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  • You would have thought that a key requirement of a First-Time Buyer is that they are a BUYER – kinda implied in the title I think. These people are walking into an estate agent and getting added to a mailing list.

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  • tyrellcorporation says:

    Maybe negative real interest rates are driving out a few savers. It’s bound to happen and a direct policy of the government/BoE.

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  • I know someone who became an FTB recently, and it seems that the builders are still manipulating the markets. No deposit down, but the builder’s trick is to sell all of the property for 85% now, and ask for the 15% in ten years time. This enables people to get mortgages with no (or negligible) deposit…

    No lessons learned, and any trick going will do to offload properties.

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  • “…(remember house prices can go up or down).”

    They even make this statement at the end of their example. Ahh if only a few more VI’s had made this statement over the years… just think no sub-prime mortgages, no global bank crisis, no depr… sorry recession, no Gordon Brown lies, just people getting on with their lives living in affordable housing… Sorry dream over!!

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  • Looks like the bull trap to me.

    London isn’t very hot at the moment, job wise.

    Certainly doesn’t prompt me to run to an EAs and buy right away. Doubt I’ll miss the boat.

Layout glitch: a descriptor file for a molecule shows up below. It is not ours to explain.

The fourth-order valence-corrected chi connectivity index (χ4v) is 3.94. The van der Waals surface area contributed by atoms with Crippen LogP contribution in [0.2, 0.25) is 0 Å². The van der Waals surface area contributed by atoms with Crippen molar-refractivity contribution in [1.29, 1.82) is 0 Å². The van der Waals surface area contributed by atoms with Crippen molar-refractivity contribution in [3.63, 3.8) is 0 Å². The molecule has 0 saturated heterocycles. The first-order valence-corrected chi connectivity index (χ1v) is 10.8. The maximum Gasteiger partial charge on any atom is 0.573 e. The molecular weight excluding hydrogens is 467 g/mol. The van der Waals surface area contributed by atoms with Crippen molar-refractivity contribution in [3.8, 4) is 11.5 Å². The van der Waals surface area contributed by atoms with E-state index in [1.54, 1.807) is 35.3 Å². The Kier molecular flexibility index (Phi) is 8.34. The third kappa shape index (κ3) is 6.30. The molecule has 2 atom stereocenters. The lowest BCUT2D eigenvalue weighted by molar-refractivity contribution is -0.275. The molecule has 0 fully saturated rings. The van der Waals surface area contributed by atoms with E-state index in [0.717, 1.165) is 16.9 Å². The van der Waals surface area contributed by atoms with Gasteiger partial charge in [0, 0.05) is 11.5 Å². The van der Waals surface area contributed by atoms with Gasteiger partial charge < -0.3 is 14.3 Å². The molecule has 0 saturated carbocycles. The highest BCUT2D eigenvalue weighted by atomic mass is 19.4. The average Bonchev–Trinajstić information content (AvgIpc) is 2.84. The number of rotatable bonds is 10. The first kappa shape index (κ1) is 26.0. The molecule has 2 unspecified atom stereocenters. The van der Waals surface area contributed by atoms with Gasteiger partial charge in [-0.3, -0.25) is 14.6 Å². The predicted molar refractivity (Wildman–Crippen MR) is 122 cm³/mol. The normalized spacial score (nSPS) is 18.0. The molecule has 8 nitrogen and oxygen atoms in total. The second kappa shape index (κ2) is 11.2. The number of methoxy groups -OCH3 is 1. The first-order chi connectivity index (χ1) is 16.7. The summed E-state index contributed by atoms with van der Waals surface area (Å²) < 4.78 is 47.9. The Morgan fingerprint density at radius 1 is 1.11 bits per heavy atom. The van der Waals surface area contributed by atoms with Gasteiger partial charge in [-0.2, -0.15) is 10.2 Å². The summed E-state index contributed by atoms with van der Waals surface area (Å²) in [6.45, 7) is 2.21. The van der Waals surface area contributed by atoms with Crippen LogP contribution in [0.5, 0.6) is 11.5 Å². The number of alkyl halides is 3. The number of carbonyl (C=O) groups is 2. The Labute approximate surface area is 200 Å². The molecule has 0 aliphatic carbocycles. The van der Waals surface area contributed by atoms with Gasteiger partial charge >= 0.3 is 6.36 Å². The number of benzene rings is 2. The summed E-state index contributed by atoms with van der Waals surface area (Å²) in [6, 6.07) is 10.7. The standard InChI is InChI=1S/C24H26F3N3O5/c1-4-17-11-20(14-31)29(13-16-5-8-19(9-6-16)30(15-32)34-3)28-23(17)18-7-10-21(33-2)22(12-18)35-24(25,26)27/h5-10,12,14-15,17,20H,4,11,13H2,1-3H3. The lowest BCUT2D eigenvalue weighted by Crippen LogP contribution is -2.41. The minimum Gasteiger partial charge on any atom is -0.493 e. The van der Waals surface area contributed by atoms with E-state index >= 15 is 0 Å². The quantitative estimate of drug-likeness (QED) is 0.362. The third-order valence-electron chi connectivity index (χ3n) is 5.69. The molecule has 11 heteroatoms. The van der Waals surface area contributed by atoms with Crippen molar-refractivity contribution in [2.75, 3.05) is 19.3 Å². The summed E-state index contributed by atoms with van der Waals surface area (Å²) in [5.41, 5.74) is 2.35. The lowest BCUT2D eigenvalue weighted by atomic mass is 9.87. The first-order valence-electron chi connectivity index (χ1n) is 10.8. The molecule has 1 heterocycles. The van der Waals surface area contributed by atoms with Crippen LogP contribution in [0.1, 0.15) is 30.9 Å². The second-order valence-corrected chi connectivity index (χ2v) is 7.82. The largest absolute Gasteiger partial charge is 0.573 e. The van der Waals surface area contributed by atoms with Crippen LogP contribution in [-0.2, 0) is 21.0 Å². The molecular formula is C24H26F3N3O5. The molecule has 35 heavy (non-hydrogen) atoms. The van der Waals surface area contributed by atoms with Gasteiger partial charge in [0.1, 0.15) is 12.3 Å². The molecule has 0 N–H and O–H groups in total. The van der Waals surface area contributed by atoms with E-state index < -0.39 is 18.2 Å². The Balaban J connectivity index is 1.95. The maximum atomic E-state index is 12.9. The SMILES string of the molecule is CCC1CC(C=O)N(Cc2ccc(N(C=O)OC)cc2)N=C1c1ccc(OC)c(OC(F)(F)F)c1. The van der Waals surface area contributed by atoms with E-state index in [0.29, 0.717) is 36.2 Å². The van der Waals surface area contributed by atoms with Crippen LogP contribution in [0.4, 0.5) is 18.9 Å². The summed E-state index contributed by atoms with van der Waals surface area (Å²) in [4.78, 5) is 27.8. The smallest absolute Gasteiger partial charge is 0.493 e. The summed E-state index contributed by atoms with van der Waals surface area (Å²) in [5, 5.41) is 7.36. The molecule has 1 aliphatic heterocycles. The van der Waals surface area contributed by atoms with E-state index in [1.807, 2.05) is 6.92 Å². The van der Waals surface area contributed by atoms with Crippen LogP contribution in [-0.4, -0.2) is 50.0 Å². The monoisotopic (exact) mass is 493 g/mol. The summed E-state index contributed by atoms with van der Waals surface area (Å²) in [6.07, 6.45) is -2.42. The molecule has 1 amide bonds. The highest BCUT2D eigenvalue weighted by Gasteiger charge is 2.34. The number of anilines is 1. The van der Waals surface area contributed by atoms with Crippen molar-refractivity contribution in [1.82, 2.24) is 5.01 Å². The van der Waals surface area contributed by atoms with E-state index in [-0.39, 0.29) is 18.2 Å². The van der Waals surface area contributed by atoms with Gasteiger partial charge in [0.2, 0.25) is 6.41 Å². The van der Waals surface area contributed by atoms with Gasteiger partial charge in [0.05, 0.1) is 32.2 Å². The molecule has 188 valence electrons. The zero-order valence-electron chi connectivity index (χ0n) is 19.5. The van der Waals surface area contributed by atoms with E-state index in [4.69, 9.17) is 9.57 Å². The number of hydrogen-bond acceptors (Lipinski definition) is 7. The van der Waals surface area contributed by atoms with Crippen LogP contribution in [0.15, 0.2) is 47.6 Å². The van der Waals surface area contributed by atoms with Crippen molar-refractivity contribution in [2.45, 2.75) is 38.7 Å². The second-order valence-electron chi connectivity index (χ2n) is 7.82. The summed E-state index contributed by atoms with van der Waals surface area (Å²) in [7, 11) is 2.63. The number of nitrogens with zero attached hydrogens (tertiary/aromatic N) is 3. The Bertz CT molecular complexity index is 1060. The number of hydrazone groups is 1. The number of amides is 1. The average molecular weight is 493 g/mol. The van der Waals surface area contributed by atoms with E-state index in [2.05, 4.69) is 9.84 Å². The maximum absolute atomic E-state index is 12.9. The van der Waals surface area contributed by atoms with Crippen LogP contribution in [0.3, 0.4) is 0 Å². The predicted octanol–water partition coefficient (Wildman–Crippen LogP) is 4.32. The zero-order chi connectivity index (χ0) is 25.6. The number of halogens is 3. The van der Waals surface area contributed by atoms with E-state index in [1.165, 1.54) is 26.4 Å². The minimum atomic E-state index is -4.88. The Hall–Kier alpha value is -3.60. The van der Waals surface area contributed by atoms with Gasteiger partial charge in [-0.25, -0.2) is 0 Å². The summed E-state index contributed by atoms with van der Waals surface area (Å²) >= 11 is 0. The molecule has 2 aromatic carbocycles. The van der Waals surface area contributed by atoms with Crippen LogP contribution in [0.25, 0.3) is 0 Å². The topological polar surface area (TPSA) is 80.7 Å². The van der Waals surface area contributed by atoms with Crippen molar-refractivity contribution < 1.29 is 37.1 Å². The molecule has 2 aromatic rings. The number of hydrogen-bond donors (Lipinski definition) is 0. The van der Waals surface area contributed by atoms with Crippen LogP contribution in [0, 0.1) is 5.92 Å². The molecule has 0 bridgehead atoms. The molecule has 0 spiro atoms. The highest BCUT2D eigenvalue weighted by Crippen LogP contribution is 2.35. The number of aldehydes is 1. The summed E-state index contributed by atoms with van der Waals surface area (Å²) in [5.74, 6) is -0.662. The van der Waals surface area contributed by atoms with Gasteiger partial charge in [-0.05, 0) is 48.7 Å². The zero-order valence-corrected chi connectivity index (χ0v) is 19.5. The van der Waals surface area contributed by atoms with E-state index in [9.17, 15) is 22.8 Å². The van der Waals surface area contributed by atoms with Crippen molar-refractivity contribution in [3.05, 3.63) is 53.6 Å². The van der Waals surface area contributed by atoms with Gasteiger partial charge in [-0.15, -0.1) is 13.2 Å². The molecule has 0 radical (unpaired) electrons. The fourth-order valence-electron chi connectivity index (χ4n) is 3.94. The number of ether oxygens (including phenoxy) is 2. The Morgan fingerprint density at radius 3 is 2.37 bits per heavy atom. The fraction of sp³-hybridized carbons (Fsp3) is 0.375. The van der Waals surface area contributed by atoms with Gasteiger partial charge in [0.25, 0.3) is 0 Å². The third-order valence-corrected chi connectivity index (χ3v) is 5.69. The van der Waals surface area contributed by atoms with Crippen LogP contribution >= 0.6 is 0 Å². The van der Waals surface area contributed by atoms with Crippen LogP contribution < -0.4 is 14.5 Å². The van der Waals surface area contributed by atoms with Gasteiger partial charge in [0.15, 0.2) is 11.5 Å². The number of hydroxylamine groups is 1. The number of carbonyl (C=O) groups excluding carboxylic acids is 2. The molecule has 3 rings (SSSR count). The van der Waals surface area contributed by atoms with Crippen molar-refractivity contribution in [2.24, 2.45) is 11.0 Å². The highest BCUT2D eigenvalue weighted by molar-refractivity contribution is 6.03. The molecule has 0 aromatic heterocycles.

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  • Lots of life in the housing market if you’re:
    a) post-mortem, and
    b) feline.

    For the rest of us, the outlook’s a bit more dreary.

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  • Thanks from me too Mountain Goat – interesting graph.

    As for the article to me it seems like someone is trying to spin ‘buyer registrations’ which effectively means nothing. Personally I check the local (Yorkshire) estate agents websites myself rather than give them my details.

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  • Please pm me when it happens. lol

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  • It will be interesting to see how many people get sucked in by VI spin which is completely at odds with what is now taking place in the economy – see news.bbc.co.uk/1/hi/business/7883255.stm

    The governor of the Bank of England, Mervyn King, has warned that the UK is facing a deep recession in 2009 and said rate cuts may no longer work. In its latest forecast for economic growth and inflation, the Bank says that the UK economy will decline sharply in the first half of the year. And it says that there is a significant risk that the recession will be even longer and deeper than expected. The Bank forecasts the economy will shrink by 4% from mid-2008 to mid-2009.